Don’t get me wrong; I love to deer hunt. It’s one of my favorite pursuits. However, I truly believe that squirrels and eventually rabbits are much more conducive to creating a lifelong, safe and ethical hunter. No one gets too upset about missing a squirrel, and nearly all public lands offer at least a decent opportunity for small game.
Squirrel hunting also requires very simple equipment and apparel. During the warm days of early fall, a good pair of tennis shoes, old jeans, a dark colored jacket, and a .22 caliber rimfire rifle or small gauge shotgun are all you need for most squirrel situations. I always recommend a blaze orange cap, just so other hunters clearly know your location. Squirrels are plentiful and, in most locations, you’ll find that they aren’t pursued by many people. Early mornings and late afternoons on days with little or no wind will be your highest activity times for bushytails, If you are lucky enough to bag a few, they are excellent table fare. Fried squirrel quarters with gravy ranks right up there with some of the best food you’ll ever consume.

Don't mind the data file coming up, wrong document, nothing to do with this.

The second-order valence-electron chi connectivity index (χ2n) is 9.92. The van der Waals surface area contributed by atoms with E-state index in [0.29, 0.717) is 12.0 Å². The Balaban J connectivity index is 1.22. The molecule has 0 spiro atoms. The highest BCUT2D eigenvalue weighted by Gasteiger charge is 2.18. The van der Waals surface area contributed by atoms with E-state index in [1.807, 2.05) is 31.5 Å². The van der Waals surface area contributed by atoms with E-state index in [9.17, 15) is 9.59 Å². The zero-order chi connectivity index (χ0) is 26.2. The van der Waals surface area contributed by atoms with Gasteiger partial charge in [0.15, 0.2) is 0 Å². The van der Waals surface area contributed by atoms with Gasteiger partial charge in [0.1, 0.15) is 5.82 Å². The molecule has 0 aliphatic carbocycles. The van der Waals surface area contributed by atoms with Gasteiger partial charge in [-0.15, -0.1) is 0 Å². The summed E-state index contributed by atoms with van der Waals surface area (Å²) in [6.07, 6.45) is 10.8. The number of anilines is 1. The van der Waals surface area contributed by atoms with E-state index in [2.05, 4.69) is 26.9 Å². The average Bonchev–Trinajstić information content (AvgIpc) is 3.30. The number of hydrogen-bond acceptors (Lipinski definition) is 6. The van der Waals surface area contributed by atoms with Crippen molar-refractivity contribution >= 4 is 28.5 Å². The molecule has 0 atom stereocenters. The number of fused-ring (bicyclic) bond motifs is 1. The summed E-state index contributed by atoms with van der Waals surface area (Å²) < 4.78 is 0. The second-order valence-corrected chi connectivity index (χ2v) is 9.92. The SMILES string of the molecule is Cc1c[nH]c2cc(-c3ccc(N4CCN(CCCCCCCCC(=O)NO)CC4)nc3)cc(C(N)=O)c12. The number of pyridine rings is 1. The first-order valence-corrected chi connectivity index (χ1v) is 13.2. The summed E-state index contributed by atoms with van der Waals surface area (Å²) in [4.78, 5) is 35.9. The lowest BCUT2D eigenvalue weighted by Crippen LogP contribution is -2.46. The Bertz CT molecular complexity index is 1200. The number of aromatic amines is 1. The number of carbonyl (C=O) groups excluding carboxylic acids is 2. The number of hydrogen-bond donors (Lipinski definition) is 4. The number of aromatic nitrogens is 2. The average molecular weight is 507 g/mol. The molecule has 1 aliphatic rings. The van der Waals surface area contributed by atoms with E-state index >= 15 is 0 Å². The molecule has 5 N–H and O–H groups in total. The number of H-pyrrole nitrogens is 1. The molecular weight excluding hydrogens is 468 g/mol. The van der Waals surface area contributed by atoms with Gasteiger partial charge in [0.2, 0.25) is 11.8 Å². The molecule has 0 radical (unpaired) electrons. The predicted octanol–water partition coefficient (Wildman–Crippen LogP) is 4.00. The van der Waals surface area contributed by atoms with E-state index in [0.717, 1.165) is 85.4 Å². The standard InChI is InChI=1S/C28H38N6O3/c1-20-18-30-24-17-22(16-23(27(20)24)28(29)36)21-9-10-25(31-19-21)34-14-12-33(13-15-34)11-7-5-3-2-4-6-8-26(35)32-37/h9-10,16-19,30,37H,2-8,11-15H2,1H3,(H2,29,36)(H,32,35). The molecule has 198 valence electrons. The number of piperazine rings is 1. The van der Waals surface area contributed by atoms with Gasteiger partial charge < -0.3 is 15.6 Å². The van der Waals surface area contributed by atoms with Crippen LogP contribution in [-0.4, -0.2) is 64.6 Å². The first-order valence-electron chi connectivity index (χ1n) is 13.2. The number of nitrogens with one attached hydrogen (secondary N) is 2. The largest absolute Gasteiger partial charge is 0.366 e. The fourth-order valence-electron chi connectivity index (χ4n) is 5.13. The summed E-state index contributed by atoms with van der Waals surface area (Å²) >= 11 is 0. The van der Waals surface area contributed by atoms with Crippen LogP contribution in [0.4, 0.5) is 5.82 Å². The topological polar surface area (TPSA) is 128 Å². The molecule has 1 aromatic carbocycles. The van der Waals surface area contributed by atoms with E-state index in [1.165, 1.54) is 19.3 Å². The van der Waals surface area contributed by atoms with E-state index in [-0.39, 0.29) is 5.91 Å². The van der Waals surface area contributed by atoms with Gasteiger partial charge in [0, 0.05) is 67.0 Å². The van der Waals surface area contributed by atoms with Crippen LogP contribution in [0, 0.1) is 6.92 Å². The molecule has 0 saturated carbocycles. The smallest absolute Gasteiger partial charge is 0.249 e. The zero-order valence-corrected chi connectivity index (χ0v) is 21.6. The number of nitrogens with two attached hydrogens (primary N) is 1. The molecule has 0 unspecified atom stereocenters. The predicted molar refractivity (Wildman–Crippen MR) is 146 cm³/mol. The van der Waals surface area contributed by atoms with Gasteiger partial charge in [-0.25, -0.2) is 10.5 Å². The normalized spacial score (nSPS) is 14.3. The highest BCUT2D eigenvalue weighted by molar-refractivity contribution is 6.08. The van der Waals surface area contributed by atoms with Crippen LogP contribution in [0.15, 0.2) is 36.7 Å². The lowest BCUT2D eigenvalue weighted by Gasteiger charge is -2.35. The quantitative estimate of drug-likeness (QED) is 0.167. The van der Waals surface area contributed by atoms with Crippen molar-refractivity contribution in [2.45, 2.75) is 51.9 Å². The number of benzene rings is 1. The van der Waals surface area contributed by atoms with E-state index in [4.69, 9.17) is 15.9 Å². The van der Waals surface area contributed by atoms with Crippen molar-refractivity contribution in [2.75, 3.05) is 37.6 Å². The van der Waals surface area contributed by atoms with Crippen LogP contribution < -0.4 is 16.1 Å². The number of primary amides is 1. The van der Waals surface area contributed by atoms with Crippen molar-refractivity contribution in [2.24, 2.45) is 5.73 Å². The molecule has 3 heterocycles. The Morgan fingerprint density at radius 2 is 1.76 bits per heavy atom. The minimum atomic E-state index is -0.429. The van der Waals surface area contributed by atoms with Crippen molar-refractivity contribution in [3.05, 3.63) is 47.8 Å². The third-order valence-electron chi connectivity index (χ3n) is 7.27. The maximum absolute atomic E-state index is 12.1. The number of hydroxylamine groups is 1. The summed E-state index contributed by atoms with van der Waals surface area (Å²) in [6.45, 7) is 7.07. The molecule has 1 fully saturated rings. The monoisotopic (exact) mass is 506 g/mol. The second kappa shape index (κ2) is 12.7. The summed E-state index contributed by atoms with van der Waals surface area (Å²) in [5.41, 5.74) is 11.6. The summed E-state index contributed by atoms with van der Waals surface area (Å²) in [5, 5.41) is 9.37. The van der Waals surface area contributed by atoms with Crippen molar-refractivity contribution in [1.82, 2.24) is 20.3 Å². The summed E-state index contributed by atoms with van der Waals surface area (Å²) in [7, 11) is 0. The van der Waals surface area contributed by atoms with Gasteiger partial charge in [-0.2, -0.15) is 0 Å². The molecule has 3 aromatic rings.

This fall, make yourself a promise. Take your son, daughter, nephew or niece—or even the neighbor’s kid—squirrel “hunting” with you. As you watch them enjoy the woods without being particularly quiet, sitting stone or the pressure of harvesting a big buck, you’ll remember and appreciate what got you started in this great pursuit as well.
As I pass through the seasons of life, I realize that killing an animal or proving that I’m a great hunter is much less important to me. As a mentor and a role model, I recognize that the most precious things that I can provide are my time, full attention, knowledge and the deep love and respect I have for the resource and God‘s wonderful creation. My job as a mentor is not to ensure that someone harvests an animal. My job is to make sure they leave their experience with me in the outdoors with a deeper love, respect, admiration and knowledge for all that it offers and that they cherish the life they can lead by glorifying God’s creation.